Conscientiousness, or work ethic, for example, has been found to be predictive of job performance across just about every position, job level, and region. What’s important about the latter point is that it’s not just the research that proves it; it is also intuitively what just about everyone knows. If you work harder, you have a greater likelihood of success. Work ethic is not a guarantee of success, yet it would be hard to argue that it does not enhance the probability and the magnitude of it. Across civilizations, work ethic – a personality characteristic – is touted as contributing to success. Whether it’s the ancient Chinese proverb: “No one who rises before dawn 365 days a year fails to make their family rich,” to the saying in the U.S.: “The early bird gets the worm,” to the seminal study by Barrick and Mount (1991), work ethic predicts job performance.

In recent times, the advent of highly predictive personality assessments has led some to focus on pop culture assessments (think Cosmo) that were never effective at predicting job performance. The Myers-Briggs (MBTI) is one that comes to mind. The MBTI is highly effective for marital counseling, because it provides insight into how a person perceives information. For example, when two people can’t get along because they never listen to each other, the MBTI can shed light on the fact that one person listens to facts and the other listens to emotional appeals. So, to communicate with each other more effectively, do more/less of that. However, these types of assessments were never designed to predict job performance. In fact, the MBTI is well known to be poor at predicting job success, and it’s not an understatement to say that most organizations should not use it for that purpose. Team building, yes. Selection, not a chance.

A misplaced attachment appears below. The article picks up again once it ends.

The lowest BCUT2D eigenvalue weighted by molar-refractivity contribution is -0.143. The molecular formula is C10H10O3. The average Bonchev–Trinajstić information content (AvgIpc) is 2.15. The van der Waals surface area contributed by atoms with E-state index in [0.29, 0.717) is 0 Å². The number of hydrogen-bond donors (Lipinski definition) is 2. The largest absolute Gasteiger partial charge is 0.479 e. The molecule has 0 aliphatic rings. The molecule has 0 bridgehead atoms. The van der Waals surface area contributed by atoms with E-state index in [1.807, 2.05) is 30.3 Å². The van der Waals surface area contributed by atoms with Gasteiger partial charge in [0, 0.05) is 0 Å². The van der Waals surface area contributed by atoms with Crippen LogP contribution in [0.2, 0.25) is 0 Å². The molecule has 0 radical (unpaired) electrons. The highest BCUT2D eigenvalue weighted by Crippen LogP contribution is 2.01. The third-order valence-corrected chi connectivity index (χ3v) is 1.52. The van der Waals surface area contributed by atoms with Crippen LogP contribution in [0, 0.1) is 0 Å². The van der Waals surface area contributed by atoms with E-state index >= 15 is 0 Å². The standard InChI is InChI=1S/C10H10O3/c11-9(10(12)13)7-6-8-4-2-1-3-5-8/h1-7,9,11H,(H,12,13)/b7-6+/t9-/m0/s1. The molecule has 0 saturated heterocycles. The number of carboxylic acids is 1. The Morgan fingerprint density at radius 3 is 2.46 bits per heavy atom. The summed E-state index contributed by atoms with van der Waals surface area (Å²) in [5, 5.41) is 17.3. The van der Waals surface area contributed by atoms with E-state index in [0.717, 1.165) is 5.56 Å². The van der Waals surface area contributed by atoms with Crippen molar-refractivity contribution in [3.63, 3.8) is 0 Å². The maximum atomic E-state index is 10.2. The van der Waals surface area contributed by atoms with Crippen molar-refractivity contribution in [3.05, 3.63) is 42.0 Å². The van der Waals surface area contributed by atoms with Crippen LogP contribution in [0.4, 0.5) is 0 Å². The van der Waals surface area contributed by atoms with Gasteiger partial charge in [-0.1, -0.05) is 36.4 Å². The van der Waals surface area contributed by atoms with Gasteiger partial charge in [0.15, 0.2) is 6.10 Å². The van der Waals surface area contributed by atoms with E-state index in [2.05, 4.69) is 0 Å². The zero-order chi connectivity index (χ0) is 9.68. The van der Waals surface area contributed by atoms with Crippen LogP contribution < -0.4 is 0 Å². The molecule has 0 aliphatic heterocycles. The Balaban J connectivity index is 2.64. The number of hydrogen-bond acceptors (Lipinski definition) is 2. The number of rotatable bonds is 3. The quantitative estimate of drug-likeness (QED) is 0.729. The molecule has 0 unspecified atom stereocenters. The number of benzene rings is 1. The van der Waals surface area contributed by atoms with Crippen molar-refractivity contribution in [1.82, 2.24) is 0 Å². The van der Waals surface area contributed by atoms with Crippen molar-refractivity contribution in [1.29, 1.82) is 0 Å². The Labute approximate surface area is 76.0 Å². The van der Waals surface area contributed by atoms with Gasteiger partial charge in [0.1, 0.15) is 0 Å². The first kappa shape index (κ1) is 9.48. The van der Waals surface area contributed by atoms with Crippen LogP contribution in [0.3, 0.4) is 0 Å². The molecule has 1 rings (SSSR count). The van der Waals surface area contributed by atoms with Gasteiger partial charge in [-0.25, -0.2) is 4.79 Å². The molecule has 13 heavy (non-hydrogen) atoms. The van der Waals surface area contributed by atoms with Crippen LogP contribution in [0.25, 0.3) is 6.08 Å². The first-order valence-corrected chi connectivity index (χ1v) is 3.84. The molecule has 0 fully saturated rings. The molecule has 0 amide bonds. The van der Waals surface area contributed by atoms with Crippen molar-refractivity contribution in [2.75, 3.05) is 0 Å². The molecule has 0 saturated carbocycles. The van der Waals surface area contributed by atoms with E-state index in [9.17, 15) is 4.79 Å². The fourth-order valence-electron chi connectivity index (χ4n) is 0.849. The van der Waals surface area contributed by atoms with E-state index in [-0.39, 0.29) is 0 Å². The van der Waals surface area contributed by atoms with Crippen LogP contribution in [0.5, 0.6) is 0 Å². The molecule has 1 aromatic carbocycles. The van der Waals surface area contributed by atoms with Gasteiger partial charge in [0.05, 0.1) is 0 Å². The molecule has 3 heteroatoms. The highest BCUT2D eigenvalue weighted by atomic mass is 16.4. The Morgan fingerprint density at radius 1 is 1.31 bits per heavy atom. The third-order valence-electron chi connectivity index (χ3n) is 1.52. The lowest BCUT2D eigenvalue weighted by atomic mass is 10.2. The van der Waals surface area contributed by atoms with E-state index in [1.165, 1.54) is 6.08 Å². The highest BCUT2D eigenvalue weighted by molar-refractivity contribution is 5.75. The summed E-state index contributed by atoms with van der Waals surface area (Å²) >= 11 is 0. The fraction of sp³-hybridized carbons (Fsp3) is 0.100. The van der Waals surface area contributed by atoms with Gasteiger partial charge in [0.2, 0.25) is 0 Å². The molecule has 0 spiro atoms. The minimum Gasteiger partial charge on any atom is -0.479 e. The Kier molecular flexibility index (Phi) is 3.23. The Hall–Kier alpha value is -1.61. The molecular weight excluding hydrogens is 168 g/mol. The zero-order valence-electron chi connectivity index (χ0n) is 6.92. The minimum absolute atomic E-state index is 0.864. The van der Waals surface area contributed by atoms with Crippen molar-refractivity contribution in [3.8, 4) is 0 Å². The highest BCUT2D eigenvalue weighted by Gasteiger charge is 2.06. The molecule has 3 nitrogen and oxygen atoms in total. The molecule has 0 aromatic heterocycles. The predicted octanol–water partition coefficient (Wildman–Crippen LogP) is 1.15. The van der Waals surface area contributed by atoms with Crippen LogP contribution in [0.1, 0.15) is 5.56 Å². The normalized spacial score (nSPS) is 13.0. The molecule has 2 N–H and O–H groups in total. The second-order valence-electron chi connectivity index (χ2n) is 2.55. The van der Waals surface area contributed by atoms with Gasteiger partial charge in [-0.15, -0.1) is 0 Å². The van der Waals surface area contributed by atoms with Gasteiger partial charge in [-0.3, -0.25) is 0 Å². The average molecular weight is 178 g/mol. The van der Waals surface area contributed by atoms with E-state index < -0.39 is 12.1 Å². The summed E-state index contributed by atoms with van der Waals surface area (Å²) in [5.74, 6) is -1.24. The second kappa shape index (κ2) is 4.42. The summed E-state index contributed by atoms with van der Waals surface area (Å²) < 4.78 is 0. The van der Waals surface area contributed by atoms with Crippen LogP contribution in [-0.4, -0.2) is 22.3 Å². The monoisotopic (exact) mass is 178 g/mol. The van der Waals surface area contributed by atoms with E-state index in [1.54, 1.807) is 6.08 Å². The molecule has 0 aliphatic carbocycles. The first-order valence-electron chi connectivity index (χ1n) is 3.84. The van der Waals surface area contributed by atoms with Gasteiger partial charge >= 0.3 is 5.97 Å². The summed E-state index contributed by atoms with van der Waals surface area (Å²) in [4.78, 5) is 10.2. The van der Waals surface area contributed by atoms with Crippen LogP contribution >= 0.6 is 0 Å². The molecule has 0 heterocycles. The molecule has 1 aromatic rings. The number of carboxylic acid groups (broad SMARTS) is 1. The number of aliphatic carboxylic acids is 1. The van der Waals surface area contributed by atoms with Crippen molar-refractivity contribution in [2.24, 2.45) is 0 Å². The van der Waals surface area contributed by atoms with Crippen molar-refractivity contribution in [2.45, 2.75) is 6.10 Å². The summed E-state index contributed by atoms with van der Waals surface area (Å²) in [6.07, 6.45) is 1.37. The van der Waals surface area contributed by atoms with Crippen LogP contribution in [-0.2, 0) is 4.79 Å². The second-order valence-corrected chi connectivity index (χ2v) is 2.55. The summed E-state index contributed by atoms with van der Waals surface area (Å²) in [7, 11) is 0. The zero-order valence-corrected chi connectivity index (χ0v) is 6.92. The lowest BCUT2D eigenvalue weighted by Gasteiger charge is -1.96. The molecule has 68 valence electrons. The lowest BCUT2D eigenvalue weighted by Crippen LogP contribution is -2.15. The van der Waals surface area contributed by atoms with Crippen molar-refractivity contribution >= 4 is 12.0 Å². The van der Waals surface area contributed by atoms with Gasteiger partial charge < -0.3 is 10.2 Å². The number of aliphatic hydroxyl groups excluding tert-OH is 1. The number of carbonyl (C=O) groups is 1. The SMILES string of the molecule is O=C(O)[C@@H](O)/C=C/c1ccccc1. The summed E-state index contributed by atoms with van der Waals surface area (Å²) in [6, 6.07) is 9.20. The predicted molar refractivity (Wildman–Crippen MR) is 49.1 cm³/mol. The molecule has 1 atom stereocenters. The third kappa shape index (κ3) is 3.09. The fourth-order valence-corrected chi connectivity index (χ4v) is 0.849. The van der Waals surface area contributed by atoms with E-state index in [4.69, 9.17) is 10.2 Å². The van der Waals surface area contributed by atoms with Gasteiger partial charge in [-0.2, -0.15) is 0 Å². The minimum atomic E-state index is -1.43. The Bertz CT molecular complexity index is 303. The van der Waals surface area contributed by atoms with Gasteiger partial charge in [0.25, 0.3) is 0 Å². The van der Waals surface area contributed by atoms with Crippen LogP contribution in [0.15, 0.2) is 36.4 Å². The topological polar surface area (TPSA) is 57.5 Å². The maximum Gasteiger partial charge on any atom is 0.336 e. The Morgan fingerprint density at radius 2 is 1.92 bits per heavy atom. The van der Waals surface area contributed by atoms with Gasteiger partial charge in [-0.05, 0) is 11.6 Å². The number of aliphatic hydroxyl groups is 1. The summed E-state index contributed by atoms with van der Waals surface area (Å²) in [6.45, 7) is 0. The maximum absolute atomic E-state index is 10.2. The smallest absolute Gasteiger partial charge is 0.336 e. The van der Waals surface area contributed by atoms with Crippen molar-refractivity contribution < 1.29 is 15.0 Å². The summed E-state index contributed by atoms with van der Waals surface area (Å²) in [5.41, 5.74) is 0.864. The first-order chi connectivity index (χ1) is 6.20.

Success in a role is based on the characteristics needed for success in that position, and whether an individual has those abilities and motivations. After cognitive ability, work ethic is perhaps the most pivotal and ubiquitous predictor of job success. Beyond that, it’s oftentimes personality characteristics specific to one job or another. Empathy and customer service orientation for customer success roles. Sales ability and persuasiveness for sales positions. Safety awareness and willingness to follow directions for warehousing positions. The key of course is to understand the job, the characteristics that lead to success in that position, and to use assessments that measure those characteristics. For example, the Myers Briggs does not measure sales ability and persuasiveness, so it is not effective at predicting success in a sales role. In fact, the MBTI does not even measure work ethic.